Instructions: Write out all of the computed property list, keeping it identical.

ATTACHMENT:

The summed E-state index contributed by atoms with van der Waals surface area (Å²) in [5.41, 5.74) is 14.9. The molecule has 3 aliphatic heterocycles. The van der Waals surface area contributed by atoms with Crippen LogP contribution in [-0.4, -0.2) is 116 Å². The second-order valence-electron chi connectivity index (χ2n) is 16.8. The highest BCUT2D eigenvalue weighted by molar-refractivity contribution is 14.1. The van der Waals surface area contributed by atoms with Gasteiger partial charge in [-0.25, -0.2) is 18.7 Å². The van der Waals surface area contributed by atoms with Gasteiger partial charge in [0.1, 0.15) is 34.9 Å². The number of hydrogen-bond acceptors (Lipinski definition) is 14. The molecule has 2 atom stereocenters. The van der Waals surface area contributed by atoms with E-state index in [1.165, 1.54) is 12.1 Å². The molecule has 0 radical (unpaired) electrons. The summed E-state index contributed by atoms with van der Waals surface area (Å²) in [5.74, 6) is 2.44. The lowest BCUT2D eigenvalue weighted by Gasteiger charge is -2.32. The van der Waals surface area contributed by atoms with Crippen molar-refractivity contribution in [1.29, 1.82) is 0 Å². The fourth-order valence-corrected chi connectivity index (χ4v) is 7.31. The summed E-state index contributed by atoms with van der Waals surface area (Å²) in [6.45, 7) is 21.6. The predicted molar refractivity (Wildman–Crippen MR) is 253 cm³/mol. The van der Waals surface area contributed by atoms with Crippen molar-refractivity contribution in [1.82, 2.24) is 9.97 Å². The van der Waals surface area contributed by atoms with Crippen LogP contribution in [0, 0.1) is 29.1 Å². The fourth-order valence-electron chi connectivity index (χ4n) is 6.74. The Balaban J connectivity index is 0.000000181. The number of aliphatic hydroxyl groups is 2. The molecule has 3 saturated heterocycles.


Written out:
The summed E-state index contributed by atoms with van der Waals surface area (Å²) in [5.41, 5.74) is 14.9. The molecule has 3 aliphatic heterocycles. The van der Waals surface area contributed by atoms with Crippen LogP contribution in [-0.4, -0.2) is 116 Å². The second-order valence-electron chi connectivity index (χ2n) is 16.8. The highest BCUT2D eigenvalue weighted by molar-refractivity contribution is 14.1. The van der Waals surface area contributed by atoms with Gasteiger partial charge in [-0.25, -0.2) is 18.7 Å². The van der Waals surface area contributed by atoms with Gasteiger partial charge in [0.1, 0.15) is 34.9 Å². The number of hydrogen-bond acceptors (Lipinski definition) is 14. The molecule has 2 atom stereocenters. The van der Waals surface area contributed by atoms with E-state index in [1.165, 1.54) is 12.1 Å². The molecule has 0 radical (unpaired) electrons. The summed E-state index contributed by atoms with van der Waals surface area (Å²) in [5.74, 6) is 2.44. The lowest BCUT2D eigenvalue weighted by Gasteiger charge is -2.32. The van der Waals surface area contributed by atoms with Crippen molar-refractivity contribution in [1.29, 1.82) is 0 Å². The fourth-order valence-corrected chi connectivity index (χ4v) is 7.31. The summed E-state index contributed by atoms with van der Waals surface area (Å²) in [6.45, 7) is 21.6. The predicted molar refractivity (Wildman–Crippen MR) is 253 cm³/mol. The van der Waals surface area contributed by atoms with Crippen molar-refractivity contribution in [1.82, 2.24) is 9.97 Å². The van der Waals surface area contributed by atoms with Crippen LogP contribution in [0, 0.1) is 29.1 Å². The fourth-order valence-electron chi connectivity index (χ4n) is 6.74. The Balaban J connectivity index is 0.000000181. The number of aliphatic hydroxyl groups is 2. The molecule has 3 saturated heterocycles.